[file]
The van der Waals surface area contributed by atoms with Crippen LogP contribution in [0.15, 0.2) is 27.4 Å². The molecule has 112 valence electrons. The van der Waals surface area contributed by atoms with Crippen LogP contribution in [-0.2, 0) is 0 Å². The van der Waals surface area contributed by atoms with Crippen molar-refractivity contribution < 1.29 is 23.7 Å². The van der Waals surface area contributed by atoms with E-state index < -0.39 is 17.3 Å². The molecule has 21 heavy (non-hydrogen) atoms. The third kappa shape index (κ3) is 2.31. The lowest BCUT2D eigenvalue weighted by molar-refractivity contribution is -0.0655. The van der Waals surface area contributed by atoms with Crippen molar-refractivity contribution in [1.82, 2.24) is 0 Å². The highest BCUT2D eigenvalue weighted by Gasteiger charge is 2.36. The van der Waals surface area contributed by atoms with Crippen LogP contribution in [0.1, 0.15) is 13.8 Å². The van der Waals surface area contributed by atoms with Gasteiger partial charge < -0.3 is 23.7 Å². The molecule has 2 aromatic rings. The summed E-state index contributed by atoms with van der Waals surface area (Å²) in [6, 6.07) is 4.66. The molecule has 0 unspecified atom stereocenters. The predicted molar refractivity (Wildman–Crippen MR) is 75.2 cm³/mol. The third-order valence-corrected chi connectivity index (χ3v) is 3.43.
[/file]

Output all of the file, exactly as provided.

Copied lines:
The van der Waals surface area contributed by atoms with Crippen LogP contribution in [0.15, 0.2) is 27.4 Å². The molecule has 112 valence electrons. The van der Waals surface area contributed by atoms with Crippen LogP contribution in [-0.2, 0) is 0 Å². The van der Waals surface area contributed by atoms with Crippen molar-refractivity contribution < 1.29 is 23.7 Å². The van der Waals surface area contributed by atoms with E-state index < -0.39 is 17.3 Å². The molecule has 21 heavy (non-hydrogen) atoms. The third kappa shape index (κ3) is 2.31. The lowest BCUT2D eigenvalue weighted by molar-refractivity contribution is -0.0655. The van der Waals surface area contributed by atoms with Crippen molar-refractivity contribution in [1.82, 2.24) is 0 Å². The highest BCUT2D eigenvalue weighted by Gasteiger charge is 2.36. The van der Waals surface area contributed by atoms with Crippen LogP contribution in [0.1, 0.15) is 13.8 Å². The van der Waals surface area contributed by atoms with Gasteiger partial charge < -0.3 is 23.7 Å². The molecule has 2 aromatic rings. The summed E-state index contributed by atoms with van der Waals surface area (Å²) in [6, 6.07) is 4.66. The molecule has 0 unspecified atom stereocenters. The predicted molar refractivity (Wildman–Crippen MR) is 75.2 cm³/mol. The third-order valence-corrected chi connectivity index (χ3v) is 3.43.